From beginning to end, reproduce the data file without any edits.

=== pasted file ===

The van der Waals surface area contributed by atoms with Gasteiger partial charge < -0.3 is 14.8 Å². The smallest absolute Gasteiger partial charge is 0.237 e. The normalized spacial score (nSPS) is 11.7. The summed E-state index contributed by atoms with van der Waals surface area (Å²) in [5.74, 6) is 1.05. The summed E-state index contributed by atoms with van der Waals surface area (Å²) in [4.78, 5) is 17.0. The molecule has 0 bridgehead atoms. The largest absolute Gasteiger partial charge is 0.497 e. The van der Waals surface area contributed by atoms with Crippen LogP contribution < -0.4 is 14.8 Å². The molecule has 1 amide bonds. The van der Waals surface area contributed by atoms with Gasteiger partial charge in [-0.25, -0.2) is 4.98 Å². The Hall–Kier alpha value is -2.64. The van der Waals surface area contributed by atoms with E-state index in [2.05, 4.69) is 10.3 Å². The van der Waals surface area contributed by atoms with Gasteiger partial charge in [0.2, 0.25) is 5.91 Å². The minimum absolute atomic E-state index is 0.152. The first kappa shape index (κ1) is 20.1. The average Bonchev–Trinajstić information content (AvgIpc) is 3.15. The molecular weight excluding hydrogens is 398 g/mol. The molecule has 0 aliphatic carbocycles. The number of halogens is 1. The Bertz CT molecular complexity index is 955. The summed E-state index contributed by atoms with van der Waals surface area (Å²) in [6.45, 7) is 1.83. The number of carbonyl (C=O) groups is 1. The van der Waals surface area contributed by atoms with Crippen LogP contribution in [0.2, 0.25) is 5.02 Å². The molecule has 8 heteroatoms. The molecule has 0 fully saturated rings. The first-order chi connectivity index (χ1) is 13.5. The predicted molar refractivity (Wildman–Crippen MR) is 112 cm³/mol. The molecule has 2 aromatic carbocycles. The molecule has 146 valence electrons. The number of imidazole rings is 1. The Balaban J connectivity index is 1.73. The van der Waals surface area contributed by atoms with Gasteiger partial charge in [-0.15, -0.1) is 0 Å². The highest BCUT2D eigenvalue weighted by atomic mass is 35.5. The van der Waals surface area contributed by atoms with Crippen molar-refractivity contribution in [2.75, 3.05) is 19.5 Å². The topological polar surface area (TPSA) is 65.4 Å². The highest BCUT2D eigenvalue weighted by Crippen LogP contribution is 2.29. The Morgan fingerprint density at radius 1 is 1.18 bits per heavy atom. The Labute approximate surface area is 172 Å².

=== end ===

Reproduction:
The van der Waals surface area contributed by atoms with Gasteiger partial charge < -0.3 is 14.8 Å². The smallest absolute Gasteiger partial charge is 0.237 e. The normalized spacial score (nSPS) is 11.7. The summed E-state index contributed by atoms with van der Waals surface area (Å²) in [5.74, 6) is 1.05. The summed E-state index contributed by atoms with van der Waals surface area (Å²) in [4.78, 5) is 17.0. The molecule has 0 bridgehead atoms. The largest absolute Gasteiger partial charge is 0.497 e. The van der Waals surface area contributed by atoms with Crippen LogP contribution < -0.4 is 14.8 Å². The molecule has 1 amide bonds. The van der Waals surface area contributed by atoms with Gasteiger partial charge in [-0.25, -0.2) is 4.98 Å². The Hall–Kier alpha value is -2.64. The van der Waals surface area contributed by atoms with E-state index in [2.05, 4.69) is 10.3 Å². The van der Waals surface area contributed by atoms with Gasteiger partial charge in [0.2, 0.25) is 5.91 Å². The minimum absolute atomic E-state index is 0.152. The first kappa shape index (κ1) is 20.1. The average Bonchev–Trinajstić information content (AvgIpc) is 3.15. The molecular weight excluding hydrogens is 398 g/mol. The molecule has 0 aliphatic carbocycles. The number of halogens is 1. The Bertz CT molecular complexity index is 955. The summed E-state index contributed by atoms with van der Waals surface area (Å²) in [6.45, 7) is 1.83. The number of carbonyl (C=O) groups is 1. The van der Waals surface area contributed by atoms with Crippen LogP contribution in [0.2, 0.25) is 5.02 Å². The molecule has 8 heteroatoms. The molecule has 0 fully saturated rings. The first-order chi connectivity index (χ1) is 13.5. The predicted molar refractivity (Wildman–Crippen MR) is 112 cm³/mol. The molecule has 2 aromatic carbocycles. The molecule has 146 valence electrons. The number of imidazole rings is 1. The Balaban J connectivity index is 1.73. The van der Waals surface area contributed by atoms with Gasteiger partial charge in [-0.15, -0.1) is 0 Å². The highest BCUT2D eigenvalue weighted by atomic mass is 35.5. The van der Waals surface area contributed by atoms with Crippen molar-refractivity contribution in [2.75, 3.05) is 19.5 Å². The topological polar surface area (TPSA) is 65.4 Å². The highest BCUT2D eigenvalue weighted by Crippen LogP contribution is 2.29. The Morgan fingerprint density at radius 1 is 1.18 bits per heavy atom. The Labute approximate surface area is 172 Å².